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872 F.

2d 419
Unpublished Disposition

NOTICE: Fourth Circuit I.O.P. 36.6 states that citation of


unpublished dispositions is disfavored except for establishing
res judicata, estoppel, or the law of the case and requires
service of copies of cited unpublished dispositions of the Fourth
Circuit.
Brian TUCKER, Plaintiff-Appellant,
v.
KFC NATIONAL MANAGEMENT COMPANY, DefendantAppellee.
No. 88-3581.

United States Court of Appeals, Fourth Circuit.


Argued Jan. 12, 1989.
Decided March 15, 1989.

Brice Gordon Dowell for appellant.


Daniel J. Moore (Thomas M. Trezise, Lori L. Blair, Semmes, Bowen &
Semmes on brief) for appellee.
Before K.K. HALL, PHILLIPS, and MURNAGHAN, Circuit Judges.
PER CURIAM:

Brian Tucker appeals from the district court's grant of summary judgment to
KFC Management Company ("KFC"). The lower court ruled that KFC had no
duty, under Maryland law, to protect Tucker from the criminal conduct of one
of its customers or, even if such a duty existed, that the alleged breach was not
the proximate cause of Tucker's injuries. Finding no error, we affirm.

I.
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At approximately 2:00 a.m. on November 29, 1984, Tucker and a friend entered
a Kentucky Fried Chicken restaurant in downtown Baltimore. While standing at

the service counter, Tucker placed his wallet on the counter and turned for a
moment to speak to his friend; when he turned back, his wallet was gone.
Tucker approached three strangers in the restaurant and asked whether any one
of them had his wallet. One of the strangers, Reeve, asked to whom Tucker was
speaking, and Tucker responded that he was speaking to whoever had his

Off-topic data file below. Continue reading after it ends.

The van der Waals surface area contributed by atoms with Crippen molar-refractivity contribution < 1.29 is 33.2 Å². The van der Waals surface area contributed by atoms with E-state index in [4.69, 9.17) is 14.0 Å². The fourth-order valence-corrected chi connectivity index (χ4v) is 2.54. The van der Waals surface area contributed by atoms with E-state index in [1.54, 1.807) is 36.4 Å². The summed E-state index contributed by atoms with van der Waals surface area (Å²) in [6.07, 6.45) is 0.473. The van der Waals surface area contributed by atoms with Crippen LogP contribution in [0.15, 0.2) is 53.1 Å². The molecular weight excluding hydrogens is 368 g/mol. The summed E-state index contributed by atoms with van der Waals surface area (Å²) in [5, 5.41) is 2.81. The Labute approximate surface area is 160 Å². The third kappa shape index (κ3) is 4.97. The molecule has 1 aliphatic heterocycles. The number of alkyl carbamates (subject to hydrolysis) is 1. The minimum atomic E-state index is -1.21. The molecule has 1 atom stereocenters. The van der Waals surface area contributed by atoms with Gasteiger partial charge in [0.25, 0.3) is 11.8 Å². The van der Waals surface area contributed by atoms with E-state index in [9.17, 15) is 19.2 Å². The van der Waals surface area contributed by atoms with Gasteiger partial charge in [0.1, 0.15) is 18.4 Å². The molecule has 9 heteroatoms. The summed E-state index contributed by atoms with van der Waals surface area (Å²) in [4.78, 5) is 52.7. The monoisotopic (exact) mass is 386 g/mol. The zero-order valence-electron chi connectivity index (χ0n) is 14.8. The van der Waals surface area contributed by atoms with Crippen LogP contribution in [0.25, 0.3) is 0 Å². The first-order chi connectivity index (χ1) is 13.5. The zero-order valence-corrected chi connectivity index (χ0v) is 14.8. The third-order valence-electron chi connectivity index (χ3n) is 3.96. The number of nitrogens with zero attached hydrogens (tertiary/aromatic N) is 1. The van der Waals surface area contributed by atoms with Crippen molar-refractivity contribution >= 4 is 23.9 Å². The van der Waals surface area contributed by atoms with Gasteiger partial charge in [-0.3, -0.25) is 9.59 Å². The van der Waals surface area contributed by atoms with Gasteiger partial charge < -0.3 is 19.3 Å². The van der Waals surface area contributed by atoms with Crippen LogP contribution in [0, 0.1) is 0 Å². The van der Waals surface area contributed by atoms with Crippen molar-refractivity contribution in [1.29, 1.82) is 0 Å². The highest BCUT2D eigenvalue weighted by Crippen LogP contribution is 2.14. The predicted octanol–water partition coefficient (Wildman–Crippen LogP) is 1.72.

wallet. At this point, Reeve began screaming and acting in a threatening
manner. Tucker approached Reeve and stated that he wanted only his wallet but
did not want any problems. As Reeve also approached, he removed his coat and
threw it to the ground; Tucker did likewise. Reeve, still screaming, pushed
Tucker and Tucker grabbed him and pulled him toward the store window.
Reeve then drew a knife and repeatedly stabbed Tucker. Tucker sustained
severe injuries, including permanent brain damage. The entire confrontation
lasted only a few minutes.
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Deponents testified that the store was located in one of Baltimore's worst crime
areas and that violence had been a common occurrence at the store. The store
building's prior occupant, a pizzeria, had employed a security guard through
August, 1982, when the building was sold to KFC. KFC retained the security
guard to protect the vacant building until the conversion of the store was
completed. The fried chicken franchise opened for business in June, 1982.

The evidence also showed that KFC has used security guards at other outlets.
In the store in question, the only security measures in place at the time of the